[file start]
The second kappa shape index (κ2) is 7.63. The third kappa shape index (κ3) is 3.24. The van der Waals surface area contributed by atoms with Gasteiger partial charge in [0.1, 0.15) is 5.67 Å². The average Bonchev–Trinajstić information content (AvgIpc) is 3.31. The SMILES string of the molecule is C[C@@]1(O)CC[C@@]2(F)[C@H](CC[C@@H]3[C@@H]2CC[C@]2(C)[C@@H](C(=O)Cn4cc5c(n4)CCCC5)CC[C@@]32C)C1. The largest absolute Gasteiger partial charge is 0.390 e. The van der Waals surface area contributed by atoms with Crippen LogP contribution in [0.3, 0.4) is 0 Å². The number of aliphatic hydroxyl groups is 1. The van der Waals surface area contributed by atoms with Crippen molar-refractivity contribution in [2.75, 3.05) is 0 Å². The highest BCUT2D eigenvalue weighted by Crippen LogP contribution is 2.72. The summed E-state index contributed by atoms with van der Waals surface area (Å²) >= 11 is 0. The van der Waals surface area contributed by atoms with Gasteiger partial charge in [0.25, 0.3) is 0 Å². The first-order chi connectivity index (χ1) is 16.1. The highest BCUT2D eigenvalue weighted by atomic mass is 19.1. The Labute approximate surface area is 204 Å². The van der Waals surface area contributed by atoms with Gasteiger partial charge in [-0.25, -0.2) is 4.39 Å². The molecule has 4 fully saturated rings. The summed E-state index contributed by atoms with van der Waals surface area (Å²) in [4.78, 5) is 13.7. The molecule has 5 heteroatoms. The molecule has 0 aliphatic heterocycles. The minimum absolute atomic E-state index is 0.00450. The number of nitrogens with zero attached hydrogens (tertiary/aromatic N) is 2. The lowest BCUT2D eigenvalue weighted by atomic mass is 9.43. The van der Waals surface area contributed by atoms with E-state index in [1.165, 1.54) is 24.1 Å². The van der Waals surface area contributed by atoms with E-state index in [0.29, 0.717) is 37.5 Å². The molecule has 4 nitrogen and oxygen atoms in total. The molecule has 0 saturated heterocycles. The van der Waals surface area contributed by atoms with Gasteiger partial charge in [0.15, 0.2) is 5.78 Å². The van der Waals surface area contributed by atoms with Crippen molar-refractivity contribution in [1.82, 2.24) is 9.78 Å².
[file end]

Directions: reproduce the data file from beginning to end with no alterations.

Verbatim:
The second kappa shape index (κ2) is 7.63. The third kappa shape index (κ3) is 3.24. The van der Waals surface area contributed by atoms with Gasteiger partial charge in [0.1, 0.15) is 5.67 Å². The average Bonchev–Trinajstić information content (AvgIpc) is 3.31. The SMILES string of the molecule is C[C@@]1(O)CC[C@@]2(F)[C@H](CC[C@@H]3[C@@H]2CC[C@]2(C)[C@@H](C(=O)Cn4cc5c(n4)CCCC5)CC[C@@]32C)C1. The largest absolute Gasteiger partial charge is 0.390 e. The van der Waals surface area contributed by atoms with Crippen LogP contribution in [0.3, 0.4) is 0 Å². The number of aliphatic hydroxyl groups is 1. The van der Waals surface area contributed by atoms with Crippen molar-refractivity contribution in [2.75, 3.05) is 0 Å². The highest BCUT2D eigenvalue weighted by Crippen LogP contribution is 2.72. The summed E-state index contributed by atoms with van der Waals surface area (Å²) >= 11 is 0. The van der Waals surface area contributed by atoms with Gasteiger partial charge in [0.25, 0.3) is 0 Å². The first-order chi connectivity index (χ1) is 16.1. The highest BCUT2D eigenvalue weighted by atomic mass is 19.1. The Labute approximate surface area is 204 Å². The van der Waals surface area contributed by atoms with Gasteiger partial charge in [-0.25, -0.2) is 4.39 Å². The molecule has 4 fully saturated rings. The summed E-state index contributed by atoms with van der Waals surface area (Å²) in [4.78, 5) is 13.7. The molecule has 5 heteroatoms. The molecule has 0 aliphatic heterocycles. The minimum absolute atomic E-state index is 0.00450. The number of nitrogens with zero attached hydrogens (tertiary/aromatic N) is 2. The lowest BCUT2D eigenvalue weighted by atomic mass is 9.43. The van der Waals surface area contributed by atoms with E-state index in [1.165, 1.54) is 24.1 Å². The van der Waals surface area contributed by atoms with E-state index in [0.29, 0.717) is 37.5 Å². The molecule has 4 nitrogen and oxygen atoms in total. The molecule has 0 saturated heterocycles. The van der Waals surface area contributed by atoms with Gasteiger partial charge in [0.15, 0.2) is 5.78 Å². The van der Waals surface area contributed by atoms with Crippen molar-refractivity contribution in [1.82, 2.24) is 9.78 Å².